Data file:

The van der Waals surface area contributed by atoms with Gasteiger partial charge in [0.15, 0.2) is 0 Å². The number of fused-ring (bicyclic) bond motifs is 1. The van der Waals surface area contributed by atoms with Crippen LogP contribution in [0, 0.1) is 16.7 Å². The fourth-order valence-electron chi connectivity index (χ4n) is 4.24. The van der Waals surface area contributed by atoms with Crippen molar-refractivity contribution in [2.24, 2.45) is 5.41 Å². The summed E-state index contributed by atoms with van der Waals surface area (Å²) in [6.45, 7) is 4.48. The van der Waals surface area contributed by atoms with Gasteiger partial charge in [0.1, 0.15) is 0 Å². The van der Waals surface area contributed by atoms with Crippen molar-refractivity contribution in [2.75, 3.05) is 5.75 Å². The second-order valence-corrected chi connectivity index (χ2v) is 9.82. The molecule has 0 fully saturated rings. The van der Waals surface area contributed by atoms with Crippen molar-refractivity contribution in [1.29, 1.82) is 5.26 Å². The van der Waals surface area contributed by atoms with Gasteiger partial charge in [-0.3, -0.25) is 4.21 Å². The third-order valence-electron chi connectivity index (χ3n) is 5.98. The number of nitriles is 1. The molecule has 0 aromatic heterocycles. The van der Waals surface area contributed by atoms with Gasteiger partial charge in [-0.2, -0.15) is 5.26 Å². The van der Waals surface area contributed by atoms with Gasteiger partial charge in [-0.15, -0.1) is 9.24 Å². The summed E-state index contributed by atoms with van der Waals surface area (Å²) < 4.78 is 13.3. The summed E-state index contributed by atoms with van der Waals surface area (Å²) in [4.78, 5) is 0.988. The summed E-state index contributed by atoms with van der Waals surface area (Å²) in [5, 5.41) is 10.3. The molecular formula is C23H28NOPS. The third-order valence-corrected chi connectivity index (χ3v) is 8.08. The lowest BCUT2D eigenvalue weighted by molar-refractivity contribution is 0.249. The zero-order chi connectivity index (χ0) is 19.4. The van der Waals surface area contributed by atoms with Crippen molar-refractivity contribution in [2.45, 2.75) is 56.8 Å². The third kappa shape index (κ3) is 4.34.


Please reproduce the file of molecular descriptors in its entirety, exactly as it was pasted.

The van der Waals surface area contributed by atoms with Gasteiger partial charge in [0.15, 0.2) is 0 Å². The number of fused-ring (bicyclic) bond motifs is 1. The van der Waals surface area contributed by atoms with Crippen LogP contribution in [0, 0.1) is 16.7 Å². The fourth-order valence-electron chi connectivity index (χ4n) is 4.24. The van der Waals surface area contributed by atoms with Crippen molar-refractivity contribution in [2.24, 2.45) is 5.41 Å². The summed E-state index contributed by atoms with van der Waals surface area (Å²) in [6.45, 7) is 4.48. The van der Waals surface area contributed by atoms with Gasteiger partial charge in [0.1, 0.15) is 0 Å². The van der Waals surface area contributed by atoms with Crippen molar-refractivity contribution in [2.75, 3.05) is 5.75 Å². The second-order valence-corrected chi connectivity index (χ2v) is 9.82. The molecule has 0 fully saturated rings. The van der Waals surface area contributed by atoms with Crippen molar-refractivity contribution in [1.29, 1.82) is 5.26 Å². The van der Waals surface area contributed by atoms with Gasteiger partial charge in [-0.3, -0.25) is 4.21 Å². The third-order valence-electron chi connectivity index (χ3n) is 5.98. The number of nitriles is 1. The molecule has 0 aromatic heterocycles. The van der Waals surface area contributed by atoms with Gasteiger partial charge in [-0.2, -0.15) is 5.26 Å². The van der Waals surface area contributed by atoms with Gasteiger partial charge in [-0.15, -0.1) is 9.24 Å². The summed E-state index contributed by atoms with van der Waals surface area (Å²) < 4.78 is 13.3. The summed E-state index contributed by atoms with van der Waals surface area (Å²) in [4.78, 5) is 0.988. The summed E-state index contributed by atoms with van der Waals surface area (Å²) in [5, 5.41) is 10.3. The molecular formula is C23H28NOPS. The third-order valence-corrected chi connectivity index (χ3v) is 8.08. The lowest BCUT2D eigenvalue weighted by molar-refractivity contribution is 0.249. The zero-order chi connectivity index (χ0) is 19.4. The van der Waals surface area contributed by atoms with Crippen molar-refractivity contribution in [2.45, 2.75) is 56.8 Å². The third kappa shape index (κ3) is 4.34.